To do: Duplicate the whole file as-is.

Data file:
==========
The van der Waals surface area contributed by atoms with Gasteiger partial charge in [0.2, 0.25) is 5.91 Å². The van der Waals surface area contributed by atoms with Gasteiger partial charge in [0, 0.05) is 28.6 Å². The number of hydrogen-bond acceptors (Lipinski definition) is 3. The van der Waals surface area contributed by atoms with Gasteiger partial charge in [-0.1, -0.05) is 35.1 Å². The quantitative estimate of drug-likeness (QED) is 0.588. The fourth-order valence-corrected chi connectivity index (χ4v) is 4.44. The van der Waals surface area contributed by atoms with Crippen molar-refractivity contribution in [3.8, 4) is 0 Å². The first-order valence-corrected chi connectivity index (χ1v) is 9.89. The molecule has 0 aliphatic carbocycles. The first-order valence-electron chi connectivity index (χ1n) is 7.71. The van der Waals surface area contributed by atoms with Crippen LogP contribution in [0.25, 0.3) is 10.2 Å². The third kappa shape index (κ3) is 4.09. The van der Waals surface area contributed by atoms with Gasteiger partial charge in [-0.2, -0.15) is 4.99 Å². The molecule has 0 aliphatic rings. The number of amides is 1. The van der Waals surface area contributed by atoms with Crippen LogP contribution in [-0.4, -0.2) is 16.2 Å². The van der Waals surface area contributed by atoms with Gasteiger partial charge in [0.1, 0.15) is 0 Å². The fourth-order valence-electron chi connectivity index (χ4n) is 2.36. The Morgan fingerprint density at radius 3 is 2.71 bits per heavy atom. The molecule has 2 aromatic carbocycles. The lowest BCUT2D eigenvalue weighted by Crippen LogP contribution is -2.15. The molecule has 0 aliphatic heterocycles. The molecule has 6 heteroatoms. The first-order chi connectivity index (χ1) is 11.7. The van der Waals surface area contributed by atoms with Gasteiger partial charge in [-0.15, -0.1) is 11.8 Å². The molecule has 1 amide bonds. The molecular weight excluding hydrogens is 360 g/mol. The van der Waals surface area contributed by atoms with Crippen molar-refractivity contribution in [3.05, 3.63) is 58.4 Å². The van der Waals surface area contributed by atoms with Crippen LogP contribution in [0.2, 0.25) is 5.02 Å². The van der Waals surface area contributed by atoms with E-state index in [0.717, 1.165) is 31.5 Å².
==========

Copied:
The van der Waals surface area contributed by atoms with Gasteiger partial charge in [0.2, 0.25) is 5.91 Å². The van der Waals surface area contributed by atoms with Gasteiger partial charge in [0, 0.05) is 28.6 Å². The number of hydrogen-bond acceptors (Lipinski definition) is 3. The van der Waals surface area contributed by atoms with Gasteiger partial charge in [-0.1, -0.05) is 35.1 Å². The quantitative estimate of drug-likeness (QED) is 0.588. The fourth-order valence-corrected chi connectivity index (χ4v) is 4.44. The van der Waals surface area contributed by atoms with Crippen molar-refractivity contribution in [3.8, 4) is 0 Å². The first-order valence-corrected chi connectivity index (χ1v) is 9.89. The molecule has 0 aliphatic carbocycles. The first-order valence-electron chi connectivity index (χ1n) is 7.71. The van der Waals surface area contributed by atoms with Crippen LogP contribution in [0.25, 0.3) is 10.2 Å². The third kappa shape index (κ3) is 4.09. The van der Waals surface area contributed by atoms with Gasteiger partial charge in [-0.2, -0.15) is 4.99 Å². The molecule has 0 aliphatic rings. The number of amides is 1. The van der Waals surface area contributed by atoms with Crippen LogP contribution in [-0.4, -0.2) is 16.2 Å². The van der Waals surface area contributed by atoms with Gasteiger partial charge in [0.1, 0.15) is 0 Å². The fourth-order valence-electron chi connectivity index (χ4n) is 2.36. The Morgan fingerprint density at radius 3 is 2.71 bits per heavy atom. The molecule has 2 aromatic carbocycles. The lowest BCUT2D eigenvalue weighted by Crippen LogP contribution is -2.15. The molecule has 0 aliphatic heterocycles. The molecule has 6 heteroatoms. The first-order chi connectivity index (χ1) is 11.7. The van der Waals surface area contributed by atoms with Gasteiger partial charge in [-0.15, -0.1) is 11.8 Å². The molecule has 1 amide bonds. The molecular weight excluding hydrogens is 360 g/mol. The van der Waals surface area contributed by atoms with Crippen molar-refractivity contribution in [3.05, 3.63) is 58.4 Å². The van der Waals surface area contributed by atoms with Crippen LogP contribution in [0.2, 0.25) is 5.02 Å². The van der Waals surface area contributed by atoms with E-state index in [0.717, 1.165) is 31.5 Å².